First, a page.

originally published November 29, 2013
My American readers are no doubt burping through the last of their tryptophan intake from last night, or else slipping on their spiked cleats so they can better trample over their fellow Walmart shoppers in search of the Greatest Deal Ever. My Canadian readers are scowling in their cubicles, wondering why none of our holidays merit a four-day weekend. Either way, it’s a good day to talk about sports.
The NBA and NHL seasons are in full swing, and teams in the National Football League are prepping for the frantic shoving match that will lead twelve teams to the playoffs at the end of next month. NASCAR racers are tuning up their rides and practicing turning left for next year’s season, while baseball players are the fortunate spectators. There’s college sports, an upcoming Olympics and probably something going on in the fencing world. Those fencing bastards are always doing something.
Of course, you won’t see fencing on TV – even during the Olympics you have to be lucky to find a match amongst all the basketball, swimming and beach volleyball on NBC. But what interests me today are not the sports we’ll be gazing vacantly at this weekend, but the atrocities in televised sport that have befallen our culture in the past. I’ll start with the most offensive.
Hockey has always been the neglected child in American televised sport. Practically a religion in Canada, it has taken years for the sport to spread its infectiousness into some of the warmer-climate markets in the U.S. The Fox Network, which in the mid-90s was dealing with its own struggles for legitimacy, picked up a contract to air a number of NHL games. After doing some market research (presumably among the unrepentantly insane), they sliced open the puck and stuck a circuit board inside. Now people could see the puck glow on TV, with CGI blue streaks appearing when the puck was passed, red for a mighty shot.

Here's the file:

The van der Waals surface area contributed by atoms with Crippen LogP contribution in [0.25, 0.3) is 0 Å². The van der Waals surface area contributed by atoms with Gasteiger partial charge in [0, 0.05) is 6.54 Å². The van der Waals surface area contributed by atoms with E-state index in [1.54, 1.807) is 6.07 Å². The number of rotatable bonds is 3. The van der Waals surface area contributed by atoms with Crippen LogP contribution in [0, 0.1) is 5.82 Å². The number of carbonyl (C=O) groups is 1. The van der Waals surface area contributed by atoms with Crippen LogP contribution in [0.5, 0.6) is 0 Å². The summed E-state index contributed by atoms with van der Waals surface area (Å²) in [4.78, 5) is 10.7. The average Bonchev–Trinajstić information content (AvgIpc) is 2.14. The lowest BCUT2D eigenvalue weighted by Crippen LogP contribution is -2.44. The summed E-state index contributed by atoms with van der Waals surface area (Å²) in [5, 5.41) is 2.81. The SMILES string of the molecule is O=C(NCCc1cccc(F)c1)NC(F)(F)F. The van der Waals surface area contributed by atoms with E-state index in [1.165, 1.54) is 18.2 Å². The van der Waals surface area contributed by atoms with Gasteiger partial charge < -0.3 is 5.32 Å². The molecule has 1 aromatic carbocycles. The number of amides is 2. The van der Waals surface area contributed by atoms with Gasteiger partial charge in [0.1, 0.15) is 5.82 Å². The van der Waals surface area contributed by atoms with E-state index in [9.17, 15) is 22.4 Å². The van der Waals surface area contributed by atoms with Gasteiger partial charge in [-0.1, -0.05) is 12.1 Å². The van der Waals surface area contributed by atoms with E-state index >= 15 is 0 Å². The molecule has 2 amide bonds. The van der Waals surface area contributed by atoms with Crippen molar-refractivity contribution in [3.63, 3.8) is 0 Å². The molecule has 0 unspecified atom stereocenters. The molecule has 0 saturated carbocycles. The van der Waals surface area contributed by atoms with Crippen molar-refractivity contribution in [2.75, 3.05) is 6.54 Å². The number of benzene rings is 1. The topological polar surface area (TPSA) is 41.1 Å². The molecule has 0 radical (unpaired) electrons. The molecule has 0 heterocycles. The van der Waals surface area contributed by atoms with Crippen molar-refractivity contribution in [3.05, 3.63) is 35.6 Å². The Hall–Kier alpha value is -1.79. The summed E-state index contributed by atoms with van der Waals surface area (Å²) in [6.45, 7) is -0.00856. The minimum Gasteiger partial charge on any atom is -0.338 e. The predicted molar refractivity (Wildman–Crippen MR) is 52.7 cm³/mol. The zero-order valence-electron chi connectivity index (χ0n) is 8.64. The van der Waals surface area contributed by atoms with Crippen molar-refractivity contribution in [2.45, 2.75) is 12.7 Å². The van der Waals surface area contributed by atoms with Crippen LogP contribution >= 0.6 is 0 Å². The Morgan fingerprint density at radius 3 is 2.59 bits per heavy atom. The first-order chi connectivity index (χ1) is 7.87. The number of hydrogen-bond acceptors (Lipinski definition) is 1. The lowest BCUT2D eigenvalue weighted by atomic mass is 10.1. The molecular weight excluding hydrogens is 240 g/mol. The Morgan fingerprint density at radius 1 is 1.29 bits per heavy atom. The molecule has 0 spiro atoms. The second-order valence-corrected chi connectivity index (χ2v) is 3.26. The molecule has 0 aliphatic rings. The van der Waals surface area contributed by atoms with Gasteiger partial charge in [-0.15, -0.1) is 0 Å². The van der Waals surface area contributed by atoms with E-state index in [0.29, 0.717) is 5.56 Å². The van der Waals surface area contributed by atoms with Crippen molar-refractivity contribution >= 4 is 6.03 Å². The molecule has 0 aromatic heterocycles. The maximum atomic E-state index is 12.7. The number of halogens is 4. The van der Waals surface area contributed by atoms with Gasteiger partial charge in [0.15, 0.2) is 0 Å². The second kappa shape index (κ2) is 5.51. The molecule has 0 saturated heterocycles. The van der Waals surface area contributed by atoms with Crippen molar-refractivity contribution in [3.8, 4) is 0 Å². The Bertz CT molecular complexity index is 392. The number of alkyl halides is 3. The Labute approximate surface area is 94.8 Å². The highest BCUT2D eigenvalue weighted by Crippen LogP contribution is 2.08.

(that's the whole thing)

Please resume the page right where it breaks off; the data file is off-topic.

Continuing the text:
Newcomers to the sport appreciated the enhancement. But for those who had been watching hockey for years – which is practically every sentient being in Canada, including dust mites – it was an abomination. A black puck on white ice really isn’t that hard to follow. Fox’s NHL ratings dipped after the FoxTrax Puck was introduced during the 1996 All-Star Game, and by the end of the 1998 finals they dropped the sport from their broadcast lineup.
Hockey on American prime-time wouldn’t see their ratings climb back from this fiasco until 2008 when the Winter Classic debuted.
WWE head honcho Vince McMahon had a great idea. What if there was a football league that tweaked the rules, creating a faster, harder-hitting, more violent game? It was a merger of wrestling and football – how could it lose? Welcome to the XFL.
NBC was equally to blame for this mess as part owners – and the league was truly owned from on high. All teams were run as branches of the same corporation, not by individual owners. There were no fair-catches on punted balls, all stadiums required actual grass, and defenders could bump receivers any time before the quarterback threw the ball. It might have been interesting if it wasn’t so awful.
The problem was, the really good players were making real money in the NFL. Also, there was extremely limited fan support, possibly because many of the cities involved already had pro teams. Other media outlets hesitated to report on the games, feeling it was more a WWE-type show than an actual competitive league. Both the WWE and NBC lost $35 million each in one season. They didn’t come back for seconds.